As Joseph Shaw pointed out in my comments yesterday, and as I have had occasion to remark before, Twitter is not the place for reasoned argument or discussion of any subtlety.
However, perhaps surprisingly, it can be a place of prayer.
Yesterday, I was about to end a few minutes time-wasting on Twitter to get on with some more important things (that's not a very big claim...) when I noticed it was mid-day. On a whim - or prompted by my Guardian Angel - I tweeted (@ nobody, just into the ether) the first line of the Angelus, in Latin.
To my surprise and delight I got an instant response, in Latin, from @sitsio. We completed the Angelus in traditional antiphonal fashion, and I left Twitter and got on with other things.
Later that day I was on Twitter again (well, it is the holidays, he pleaded in weak self-defence) when @PartTimePilgrim asked if @sitsio was going to lead the Angelus at 6.00 pm. Somebody had noticed - and not only that, thought it a good enough idea to repeat. The vote was for English that time, and we were joined by several more people, including @AmandaMoll who retweeted the proceedings from a traffic jam on the M25.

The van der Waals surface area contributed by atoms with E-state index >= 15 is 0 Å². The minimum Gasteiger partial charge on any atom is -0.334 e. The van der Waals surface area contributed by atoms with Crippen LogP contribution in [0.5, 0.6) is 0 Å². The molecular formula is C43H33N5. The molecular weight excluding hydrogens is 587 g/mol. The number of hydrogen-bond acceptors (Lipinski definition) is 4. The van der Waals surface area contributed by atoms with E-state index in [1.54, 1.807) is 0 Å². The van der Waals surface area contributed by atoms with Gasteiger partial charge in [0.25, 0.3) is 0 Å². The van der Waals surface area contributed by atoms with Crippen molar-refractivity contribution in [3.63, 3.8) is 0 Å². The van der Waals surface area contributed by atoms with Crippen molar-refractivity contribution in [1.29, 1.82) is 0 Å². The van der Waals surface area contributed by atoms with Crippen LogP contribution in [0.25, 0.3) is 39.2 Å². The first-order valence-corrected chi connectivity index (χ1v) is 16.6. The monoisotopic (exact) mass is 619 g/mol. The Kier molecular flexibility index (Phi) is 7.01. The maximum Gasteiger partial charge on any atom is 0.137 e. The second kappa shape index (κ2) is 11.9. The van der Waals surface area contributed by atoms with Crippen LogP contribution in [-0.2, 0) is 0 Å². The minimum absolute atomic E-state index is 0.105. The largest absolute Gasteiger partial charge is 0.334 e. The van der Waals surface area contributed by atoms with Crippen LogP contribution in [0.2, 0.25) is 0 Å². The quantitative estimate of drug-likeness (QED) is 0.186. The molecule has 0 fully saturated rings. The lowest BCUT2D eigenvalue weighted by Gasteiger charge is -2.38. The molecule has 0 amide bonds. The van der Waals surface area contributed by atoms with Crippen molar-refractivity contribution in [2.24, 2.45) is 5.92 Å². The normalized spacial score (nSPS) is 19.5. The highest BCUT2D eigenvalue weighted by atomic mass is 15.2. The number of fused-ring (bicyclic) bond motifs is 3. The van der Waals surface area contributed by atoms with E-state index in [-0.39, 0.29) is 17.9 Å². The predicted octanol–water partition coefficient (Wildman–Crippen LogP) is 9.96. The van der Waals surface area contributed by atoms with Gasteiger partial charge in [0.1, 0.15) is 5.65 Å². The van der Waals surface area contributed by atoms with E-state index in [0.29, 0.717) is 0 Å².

So if you are online at midday or 6pm (UK time) look for the #twitterangelus hashtag and join in. If you are up at 6am, you could lead it then!
If you are in a different timezone (colonial press please copy) you could start it there at the appropriate time.
(Hint: it's probably easiest to have typed it out in advance, and copy, paste and send).
There's plenty of acrimony on Twitter, not least with regard to Catholicism: let's inject some prayer there too, and allow the Holy Spirit to renew the face of the earth.
Father Joseph Ratzinger 1969 Prediction of the Future of the Church - By Fr Richard Heilman on ROMAN CATHOLIC MAN In a 1969 German radio broadcast, Father Joseph Ratzinger offered this prediction of the future of the Church: ...
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